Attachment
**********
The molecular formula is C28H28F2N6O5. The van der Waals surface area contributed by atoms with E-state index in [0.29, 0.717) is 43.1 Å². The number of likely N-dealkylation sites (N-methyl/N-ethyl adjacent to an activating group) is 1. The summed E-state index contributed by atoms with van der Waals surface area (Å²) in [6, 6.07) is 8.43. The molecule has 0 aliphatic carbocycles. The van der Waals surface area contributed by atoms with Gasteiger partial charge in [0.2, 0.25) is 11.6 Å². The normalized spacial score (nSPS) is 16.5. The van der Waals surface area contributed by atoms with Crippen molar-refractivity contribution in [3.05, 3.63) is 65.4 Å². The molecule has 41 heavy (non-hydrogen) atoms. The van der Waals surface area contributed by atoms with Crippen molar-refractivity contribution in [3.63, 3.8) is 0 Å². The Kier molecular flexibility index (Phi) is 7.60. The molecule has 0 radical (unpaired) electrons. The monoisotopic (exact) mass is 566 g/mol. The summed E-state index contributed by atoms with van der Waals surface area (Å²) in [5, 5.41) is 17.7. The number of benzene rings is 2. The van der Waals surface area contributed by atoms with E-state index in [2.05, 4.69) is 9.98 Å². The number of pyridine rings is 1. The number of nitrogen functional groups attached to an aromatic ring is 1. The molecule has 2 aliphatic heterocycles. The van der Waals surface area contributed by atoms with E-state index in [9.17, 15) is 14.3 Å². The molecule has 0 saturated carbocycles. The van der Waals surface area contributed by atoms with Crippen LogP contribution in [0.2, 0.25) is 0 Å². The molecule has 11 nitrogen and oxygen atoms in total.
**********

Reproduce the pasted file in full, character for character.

The molecular formula is C28H28F2N6O5. The van der Waals surface area contributed by atoms with E-state index in [0.29, 0.717) is 43.1 Å². The number of likely N-dealkylation sites (N-methyl/N-ethyl adjacent to an activating group) is 1. The summed E-state index contributed by atoms with van der Waals surface area (Å²) in [6, 6.07) is 8.43. The molecule has 0 aliphatic carbocycles. The van der Waals surface area contributed by atoms with Gasteiger partial charge in [0.2, 0.25) is 11.6 Å². The normalized spacial score (nSPS) is 16.5. The van der Waals surface area contributed by atoms with Crippen molar-refractivity contribution in [3.05, 3.63) is 65.4 Å². The molecule has 41 heavy (non-hydrogen) atoms. The van der Waals surface area contributed by atoms with Crippen molar-refractivity contribution in [3.63, 3.8) is 0 Å². The Kier molecular flexibility index (Phi) is 7.60. The molecule has 0 radical (unpaired) electrons. The monoisotopic (exact) mass is 566 g/mol. The summed E-state index contributed by atoms with van der Waals surface area (Å²) in [5, 5.41) is 17.7. The number of benzene rings is 2. The van der Waals surface area contributed by atoms with E-state index in [2.05, 4.69) is 9.98 Å². The number of pyridine rings is 1. The number of nitrogen functional groups attached to an aromatic ring is 1. The molecule has 2 aliphatic heterocycles. The van der Waals surface area contributed by atoms with E-state index in [9.17, 15) is 14.3 Å². The molecule has 0 saturated carbocycles. The van der Waals surface area contributed by atoms with Crippen LogP contribution in [0.2, 0.25) is 0 Å². The molecule has 11 nitrogen and oxygen atoms in total.